College Avenue sewer line work set to begin

·3 min read

Jun. 23—BLUEFIELD — A major collaborative project to update sewer lines on College Avenue will begin on Monday.

The City of Bluefield, the Town of Bluefield, Va. and the Sanitary Board are all working together on the joint project, which will replace about 1,900 feet of 15-inch and 8-inch clay sewer pipe on the north side of College Avenue in both states.

That clay sewer pipe has been in use since the 1930s and will be replaced with PVC and ductile iron piping for traffic bearing loads.

When the work starts Monday the major area impacted will be at the intersection of College Avenue and Leatherwood Lane.

According to the city, motorists should expect traffic delays in this area and use alternate routes when possible.

Shannon Bailey, executive director of the Sanitary Board, said planning for the joint venture began last year.

In April, Bailey gave Bluefield City Board members a rundown of what had happened to lead up to being ready to start work on the project this year.

"We started Phase I in 2018 at the intersection of Maryland and College," he said, replacing a "very bad" section of pipe, then moving on College Avenue toward the state line.

"We have several issues with that area in terms of the main line sewer that runs along College," he said, noting signs of "stress wear" in the about 90-year-old line and some sections starting to fail.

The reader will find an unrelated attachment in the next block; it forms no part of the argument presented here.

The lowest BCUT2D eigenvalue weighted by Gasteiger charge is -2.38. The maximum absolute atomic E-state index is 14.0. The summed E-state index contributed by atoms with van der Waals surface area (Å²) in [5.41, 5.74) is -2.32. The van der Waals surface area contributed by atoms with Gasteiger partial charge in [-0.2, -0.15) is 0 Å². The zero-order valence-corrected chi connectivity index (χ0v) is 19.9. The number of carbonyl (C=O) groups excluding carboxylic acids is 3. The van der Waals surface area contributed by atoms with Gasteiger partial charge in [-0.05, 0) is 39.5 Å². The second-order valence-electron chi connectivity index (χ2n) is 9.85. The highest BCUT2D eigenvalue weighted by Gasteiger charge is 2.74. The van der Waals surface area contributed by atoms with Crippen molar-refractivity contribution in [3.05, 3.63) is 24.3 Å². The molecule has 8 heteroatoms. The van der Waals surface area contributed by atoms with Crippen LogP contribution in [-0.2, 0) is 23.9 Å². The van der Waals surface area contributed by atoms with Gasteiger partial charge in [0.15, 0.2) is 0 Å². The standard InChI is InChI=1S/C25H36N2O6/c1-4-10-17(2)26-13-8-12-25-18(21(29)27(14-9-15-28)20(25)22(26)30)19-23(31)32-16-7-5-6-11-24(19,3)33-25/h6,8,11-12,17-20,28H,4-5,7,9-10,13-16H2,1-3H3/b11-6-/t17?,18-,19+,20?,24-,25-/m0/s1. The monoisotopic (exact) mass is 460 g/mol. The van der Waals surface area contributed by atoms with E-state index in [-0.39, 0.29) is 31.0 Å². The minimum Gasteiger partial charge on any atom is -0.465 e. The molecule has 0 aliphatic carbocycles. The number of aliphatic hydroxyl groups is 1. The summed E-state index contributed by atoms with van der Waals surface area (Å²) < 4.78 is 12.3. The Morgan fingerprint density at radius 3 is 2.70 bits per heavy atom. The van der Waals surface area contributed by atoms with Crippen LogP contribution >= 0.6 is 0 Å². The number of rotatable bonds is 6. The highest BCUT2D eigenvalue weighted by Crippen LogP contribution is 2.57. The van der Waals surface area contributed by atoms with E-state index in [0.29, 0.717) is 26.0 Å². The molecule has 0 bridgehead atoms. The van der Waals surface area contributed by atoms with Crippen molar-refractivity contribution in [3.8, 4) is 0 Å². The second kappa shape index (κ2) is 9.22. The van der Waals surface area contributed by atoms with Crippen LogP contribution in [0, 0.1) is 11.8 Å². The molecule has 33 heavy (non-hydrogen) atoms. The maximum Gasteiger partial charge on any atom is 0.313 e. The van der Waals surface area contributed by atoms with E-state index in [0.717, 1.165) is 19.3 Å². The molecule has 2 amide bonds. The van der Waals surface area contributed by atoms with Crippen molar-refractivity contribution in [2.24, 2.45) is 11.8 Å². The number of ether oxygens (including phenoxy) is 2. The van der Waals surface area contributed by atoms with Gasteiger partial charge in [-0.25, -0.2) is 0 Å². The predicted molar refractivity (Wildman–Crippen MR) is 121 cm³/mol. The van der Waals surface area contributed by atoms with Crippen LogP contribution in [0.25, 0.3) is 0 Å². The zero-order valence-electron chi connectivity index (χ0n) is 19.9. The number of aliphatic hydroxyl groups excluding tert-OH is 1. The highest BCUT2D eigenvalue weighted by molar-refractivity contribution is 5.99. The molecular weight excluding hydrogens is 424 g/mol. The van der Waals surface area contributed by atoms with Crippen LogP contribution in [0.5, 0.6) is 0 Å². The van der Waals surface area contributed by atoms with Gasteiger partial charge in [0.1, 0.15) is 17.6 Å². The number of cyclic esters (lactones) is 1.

Bailey said the initial plan was to bid the project out in sections and do the work on the rest of the work on College Avenue that way.

But when the ARPA (American Rescue Plan Act) funding was announced last year, Bailey said the decision was made to bid the entire project out at one time to save money.

Bluefield is receiving a total of $4.1 million in ARPA funding, money that can be used for infrastructure projects, so an application could be made to Bluefield, Va. as well for some of those funds.

"We also have capital funding we have built in our budget," he said, about $2.3 million.

Bailey said all of the design and preliminary work was done and the project went out to bid, with the low bid at $1.6 million, with $1.3 million of that already allocated from the Sanitary Board's capital funding.

That leaves a shortfall of about $300,000, he added.

Bailey said he had a commitment from Bluefield, Va. for $100,000 and he asked Bluefield City Board to commit $200,000 toward the project to get it started.

The board agreed to commit the money.

"This is a pretty good deal for our ARPA funds," said City Manager Cecil Marson. "We worked with the Town of Bluefield. We worked with the Sanitary Board. We pulled resources to get the project done faster and better."

Marson said it is a path all entities want to go down to collectively and "wisely use these funds for the betterment of all."

The city is paying more than Bluefield, Va., because more of the project is on the West Virginia side, he added.

"It's a good partnership," Marson said.

— Contact Charles Boothe at

Contact Charles Boothe at